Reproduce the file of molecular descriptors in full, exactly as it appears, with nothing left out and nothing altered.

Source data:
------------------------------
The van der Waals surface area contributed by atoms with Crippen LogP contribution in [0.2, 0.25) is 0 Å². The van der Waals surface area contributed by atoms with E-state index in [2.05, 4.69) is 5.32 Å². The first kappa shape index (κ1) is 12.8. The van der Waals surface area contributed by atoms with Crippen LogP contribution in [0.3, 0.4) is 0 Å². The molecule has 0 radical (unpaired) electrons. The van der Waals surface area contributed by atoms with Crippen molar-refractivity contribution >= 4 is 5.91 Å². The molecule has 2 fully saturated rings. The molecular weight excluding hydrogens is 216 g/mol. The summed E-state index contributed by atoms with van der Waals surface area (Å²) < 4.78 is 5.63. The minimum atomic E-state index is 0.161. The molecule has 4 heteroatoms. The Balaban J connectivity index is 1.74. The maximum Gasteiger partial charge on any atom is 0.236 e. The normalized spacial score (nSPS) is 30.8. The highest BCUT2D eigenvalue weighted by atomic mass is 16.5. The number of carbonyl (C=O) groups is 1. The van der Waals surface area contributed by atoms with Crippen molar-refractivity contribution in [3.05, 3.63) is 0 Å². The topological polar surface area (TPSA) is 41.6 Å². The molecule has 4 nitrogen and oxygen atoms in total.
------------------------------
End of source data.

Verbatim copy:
The van der Waals surface area contributed by atoms with Crippen LogP contribution in [0.2, 0.25) is 0 Å². The van der Waals surface area contributed by atoms with E-state index in [2.05, 4.69) is 5.32 Å². The first kappa shape index (κ1) is 12.8. The van der Waals surface area contributed by atoms with Crippen LogP contribution in [0.3, 0.4) is 0 Å². The molecule has 0 radical (unpaired) electrons. The van der Waals surface area contributed by atoms with Crippen molar-refractivity contribution >= 4 is 5.91 Å². The molecule has 2 fully saturated rings. The molecular weight excluding hydrogens is 216 g/mol. The summed E-state index contributed by atoms with van der Waals surface area (Å²) < 4.78 is 5.63. The minimum atomic E-state index is 0.161. The molecule has 4 heteroatoms. The Balaban J connectivity index is 1.74. The maximum Gasteiger partial charge on any atom is 0.236 e. The normalized spacial score (nSPS) is 30.8. The highest BCUT2D eigenvalue weighted by atomic mass is 16.5. The number of carbonyl (C=O) groups is 1. The van der Waals surface area contributed by atoms with Crippen molar-refractivity contribution in [3.05, 3.63) is 0 Å². The topological polar surface area (TPSA) is 41.6 Å². The molecule has 4 nitrogen and oxygen atoms in total.